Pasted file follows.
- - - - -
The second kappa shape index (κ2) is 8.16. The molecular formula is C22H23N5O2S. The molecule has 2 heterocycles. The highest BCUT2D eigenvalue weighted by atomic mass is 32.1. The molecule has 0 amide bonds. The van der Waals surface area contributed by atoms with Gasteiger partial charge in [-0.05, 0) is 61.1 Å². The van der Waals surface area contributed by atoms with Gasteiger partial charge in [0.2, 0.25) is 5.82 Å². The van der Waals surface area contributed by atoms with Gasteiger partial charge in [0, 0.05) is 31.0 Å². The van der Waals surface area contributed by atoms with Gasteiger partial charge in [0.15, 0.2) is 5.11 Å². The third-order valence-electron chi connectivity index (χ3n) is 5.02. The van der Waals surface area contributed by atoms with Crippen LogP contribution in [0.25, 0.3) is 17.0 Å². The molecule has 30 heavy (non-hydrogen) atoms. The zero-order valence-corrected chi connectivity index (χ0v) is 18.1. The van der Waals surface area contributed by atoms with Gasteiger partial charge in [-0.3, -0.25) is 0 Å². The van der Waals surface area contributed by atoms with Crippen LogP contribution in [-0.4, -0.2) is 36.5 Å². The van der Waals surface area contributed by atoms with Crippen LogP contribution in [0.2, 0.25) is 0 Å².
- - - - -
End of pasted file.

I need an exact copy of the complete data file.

The second kappa shape index (κ2) is 8.16. The molecular formula is C22H23N5O2S. The molecule has 2 heterocycles. The highest BCUT2D eigenvalue weighted by atomic mass is 32.1. The molecule has 0 amide bonds. The van der Waals surface area contributed by atoms with Gasteiger partial charge in [-0.05, 0) is 61.1 Å². The van der Waals surface area contributed by atoms with Gasteiger partial charge in [0.2, 0.25) is 5.82 Å². The van der Waals surface area contributed by atoms with Gasteiger partial charge in [0, 0.05) is 31.0 Å². The van der Waals surface area contributed by atoms with Gasteiger partial charge in [0.15, 0.2) is 5.11 Å². The third-order valence-electron chi connectivity index (χ3n) is 5.02. The van der Waals surface area contributed by atoms with Crippen LogP contribution in [0.25, 0.3) is 17.0 Å². The molecule has 30 heavy (non-hydrogen) atoms. The zero-order valence-corrected chi connectivity index (χ0v) is 18.1. The van der Waals surface area contributed by atoms with Gasteiger partial charge in [-0.3, -0.25) is 0 Å². The van der Waals surface area contributed by atoms with Crippen LogP contribution in [-0.4, -0.2) is 36.5 Å². The van der Waals surface area contributed by atoms with Crippen LogP contribution in [0.2, 0.25) is 0 Å².